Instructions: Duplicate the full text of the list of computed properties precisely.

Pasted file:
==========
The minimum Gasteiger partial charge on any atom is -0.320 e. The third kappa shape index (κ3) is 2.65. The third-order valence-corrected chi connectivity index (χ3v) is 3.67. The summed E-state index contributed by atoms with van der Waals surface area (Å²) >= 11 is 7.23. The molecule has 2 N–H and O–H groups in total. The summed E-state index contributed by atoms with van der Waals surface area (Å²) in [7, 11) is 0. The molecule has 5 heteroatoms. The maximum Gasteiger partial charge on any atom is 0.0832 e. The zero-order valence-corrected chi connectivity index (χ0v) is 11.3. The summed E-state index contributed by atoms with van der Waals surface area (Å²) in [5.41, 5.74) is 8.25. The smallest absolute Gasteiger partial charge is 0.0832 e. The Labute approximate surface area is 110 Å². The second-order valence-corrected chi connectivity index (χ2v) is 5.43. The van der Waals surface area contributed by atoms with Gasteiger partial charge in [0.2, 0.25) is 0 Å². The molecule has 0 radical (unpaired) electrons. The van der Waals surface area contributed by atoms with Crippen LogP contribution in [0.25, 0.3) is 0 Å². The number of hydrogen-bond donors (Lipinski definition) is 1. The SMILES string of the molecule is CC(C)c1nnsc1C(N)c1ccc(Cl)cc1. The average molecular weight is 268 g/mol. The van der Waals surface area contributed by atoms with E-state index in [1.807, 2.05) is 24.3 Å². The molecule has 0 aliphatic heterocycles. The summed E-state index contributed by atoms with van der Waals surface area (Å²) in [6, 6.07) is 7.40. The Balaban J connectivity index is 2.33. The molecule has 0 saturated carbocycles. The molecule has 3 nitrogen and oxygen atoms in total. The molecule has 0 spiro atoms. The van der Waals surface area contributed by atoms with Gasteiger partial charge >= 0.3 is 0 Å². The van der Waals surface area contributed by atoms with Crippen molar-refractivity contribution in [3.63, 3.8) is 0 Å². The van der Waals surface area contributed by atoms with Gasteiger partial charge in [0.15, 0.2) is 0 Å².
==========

The minimum Gasteiger partial charge on any atom is -0.320 e. The third kappa shape index (κ3) is 2.65. The third-order valence-corrected chi connectivity index (χ3v) is 3.67. The summed E-state index contributed by atoms with van der Waals surface area (Å²) >= 11 is 7.23. The molecule has 2 N–H and O–H groups in total. The summed E-state index contributed by atoms with van der Waals surface area (Å²) in [7, 11) is 0. The molecule has 5 heteroatoms. The maximum Gasteiger partial charge on any atom is 0.0832 e. The zero-order valence-corrected chi connectivity index (χ0v) is 11.3. The summed E-state index contributed by atoms with van der Waals surface area (Å²) in [5.41, 5.74) is 8.25. The smallest absolute Gasteiger partial charge is 0.0832 e. The Labute approximate surface area is 110 Å². The second-order valence-corrected chi connectivity index (χ2v) is 5.43. The van der Waals surface area contributed by atoms with Gasteiger partial charge in [0.2, 0.25) is 0 Å². The molecule has 0 radical (unpaired) electrons. The van der Waals surface area contributed by atoms with Crippen LogP contribution in [0.25, 0.3) is 0 Å². The number of hydrogen-bond donors (Lipinski definition) is 1. The SMILES string of the molecule is CC(C)c1nnsc1C(N)c1ccc(Cl)cc1. The average molecular weight is 268 g/mol. The van der Waals surface area contributed by atoms with E-state index in [1.807, 2.05) is 24.3 Å². The molecule has 0 aliphatic heterocycles. The summed E-state index contributed by atoms with van der Waals surface area (Å²) in [6, 6.07) is 7.40. The Balaban J connectivity index is 2.33. The molecule has 0 saturated carbocycles. The molecule has 3 nitrogen and oxygen atoms in total. The molecule has 0 spiro atoms. The van der Waals surface area contributed by atoms with Gasteiger partial charge >= 0.3 is 0 Å². The van der Waals surface area contributed by atoms with Crippen molar-refractivity contribution in [3.63, 3.8) is 0 Å². The van der Waals surface area contributed by atoms with Gasteiger partial charge in [0.15, 0.2) is 0 Å².